Rich: I think we're close on a set of regulations that serves locals. I'm definitely concerned about big outside investors in Florida or somewhere telling their realtor, you know, "Go up to this place called Asheville and buy ten houses in a neighborhood, so I can turn them into a revenue stream." We hear a lot of stories about people being evicted from their rentals, or turned out, or properties selling for these insanely inflated prices, because people are speculating on them for rentals.
At the same time, you want to respect property rights. You want to have flexibility for local people who really need to do this to get by. So right now, we allow people to rent a room in their house as a vacation rental as long as they live there. I would like to see some flexibility for, for example, for teachers who want to rent out for the summer while they're out of town and not getting paid, and other things like that, that make sense.
Trevon: What is your position on the removal of local confederate monuments and plaques?
Rich: I am personally for it. I think at the end of a community conversation around what to do about monuments like the Vance Monument downtown, the Robert E. Lee monument downtown, the Confederate soldiers' in front of the courthouse, I think they'll probably end up moved or renamed. We've got to remember that in many cases, Confederate monuments in the South were put up to intimidate black residents. And you could say that they still somewhat do.
What we need to have a bigger conversation on after we've done that is the real inequity that still remains around here. Black residents of Asheville are shrinking as a share of the population and shrinking in real numbers. They're more likely to live in public housing, more likely to get stopped by the police, more likely to be on the bottom end of the education [achievement] gap in our school system, and more likely to... or less likely to own businesses than the white population here. And we could take down the Confederate monuments and not do anything about those things, we'd still be in pretty bad shape, racial-equity-wise, here.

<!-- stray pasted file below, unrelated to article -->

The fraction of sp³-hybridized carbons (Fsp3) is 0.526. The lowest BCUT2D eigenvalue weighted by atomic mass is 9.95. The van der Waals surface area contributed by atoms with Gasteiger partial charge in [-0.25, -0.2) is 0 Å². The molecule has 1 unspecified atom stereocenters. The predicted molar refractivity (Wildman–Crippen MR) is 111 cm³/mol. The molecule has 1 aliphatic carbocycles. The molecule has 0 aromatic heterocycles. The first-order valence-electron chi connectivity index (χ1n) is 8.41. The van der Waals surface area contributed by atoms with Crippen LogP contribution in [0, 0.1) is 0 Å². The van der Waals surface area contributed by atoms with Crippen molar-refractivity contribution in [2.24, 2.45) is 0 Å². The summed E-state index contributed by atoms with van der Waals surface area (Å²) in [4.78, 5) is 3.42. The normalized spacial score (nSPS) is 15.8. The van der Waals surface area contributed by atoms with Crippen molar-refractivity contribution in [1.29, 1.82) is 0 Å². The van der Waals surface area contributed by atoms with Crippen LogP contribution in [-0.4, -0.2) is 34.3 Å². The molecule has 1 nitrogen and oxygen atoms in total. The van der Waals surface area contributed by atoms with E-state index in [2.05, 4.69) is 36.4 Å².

Trevon: What do you think should be done with the Haywood Street property in downtown Asheville?
Rich: I think it should be a park owned by the city. It's marked on the Downtown Master Plan, that a lot of effort and public input went into, as a park. I do think if you go out and look at it, there's obviously this pit with a big retaining wall around it. And so there's a real opportunity to fill in that pit with a low, one-story building that becomes a restroom or an art space or gathering space for Civic Center events, and then the top of it be the park with a green roof, that you enter from above. So, look down at it from a satellite, it looks like a park. From down below, it actually makes sense in the context of the streets.
Trevon: And lastly, on the ballot there will be a voter referendum asking Asheville residents if they support dividing the city into electoral districts. How do you think this will impact future elections?
Rich: I am voting no on the voter referendum. I'm against the districts that are imposed on us by state law. And I hope we beat it in court. Everyone turning out to vote no on the referendum is part of boosting our court case there, so we can get control of our own elections back.
Once we do that, I'm fine with having a conversation about how to make sure people from every side of the city are represented on our city council. I think that's really important as a growing city. I think we could discuss doing a mix of at-large or district seats, or doing it like the county school board where there are districts but everybody votes on them. My main priority right now, and everybody else's, should be stopping this law imposed on us by Raleigh.